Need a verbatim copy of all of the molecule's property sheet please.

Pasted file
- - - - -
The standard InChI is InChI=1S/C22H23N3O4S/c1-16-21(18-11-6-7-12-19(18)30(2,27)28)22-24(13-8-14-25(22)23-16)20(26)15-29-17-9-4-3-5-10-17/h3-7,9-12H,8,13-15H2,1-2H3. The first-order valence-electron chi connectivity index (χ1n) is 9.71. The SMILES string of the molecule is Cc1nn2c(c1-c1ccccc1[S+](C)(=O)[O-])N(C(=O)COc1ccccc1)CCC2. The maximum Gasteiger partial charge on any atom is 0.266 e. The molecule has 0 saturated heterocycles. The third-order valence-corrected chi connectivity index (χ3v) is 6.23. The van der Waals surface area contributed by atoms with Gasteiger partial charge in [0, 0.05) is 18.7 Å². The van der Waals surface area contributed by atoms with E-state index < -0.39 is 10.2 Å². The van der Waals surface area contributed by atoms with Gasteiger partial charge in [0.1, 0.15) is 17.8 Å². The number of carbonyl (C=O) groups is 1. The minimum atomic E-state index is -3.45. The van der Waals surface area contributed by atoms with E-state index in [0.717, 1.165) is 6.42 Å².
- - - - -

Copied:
The standard InChI is InChI=1S/C22H23N3O4S/c1-16-21(18-11-6-7-12-19(18)30(2,27)28)22-24(13-8-14-25(22)23-16)20(26)15-29-17-9-4-3-5-10-17/h3-7,9-12H,8,13-15H2,1-2H3. The first-order valence-electron chi connectivity index (χ1n) is 9.71. The SMILES string of the molecule is Cc1nn2c(c1-c1ccccc1[S+](C)(=O)[O-])N(C(=O)COc1ccccc1)CCC2. The maximum Gasteiger partial charge on any atom is 0.266 e. The molecule has 0 saturated heterocycles. The third-order valence-corrected chi connectivity index (χ3v) is 6.23. The van der Waals surface area contributed by atoms with Gasteiger partial charge in [0, 0.05) is 18.7 Å². The van der Waals surface area contributed by atoms with E-state index < -0.39 is 10.2 Å². The van der Waals surface area contributed by atoms with Gasteiger partial charge in [0.1, 0.15) is 17.8 Å². The number of carbonyl (C=O) groups is 1. The minimum atomic E-state index is -3.45. The van der Waals surface area contributed by atoms with E-state index in [0.717, 1.165) is 6.42 Å².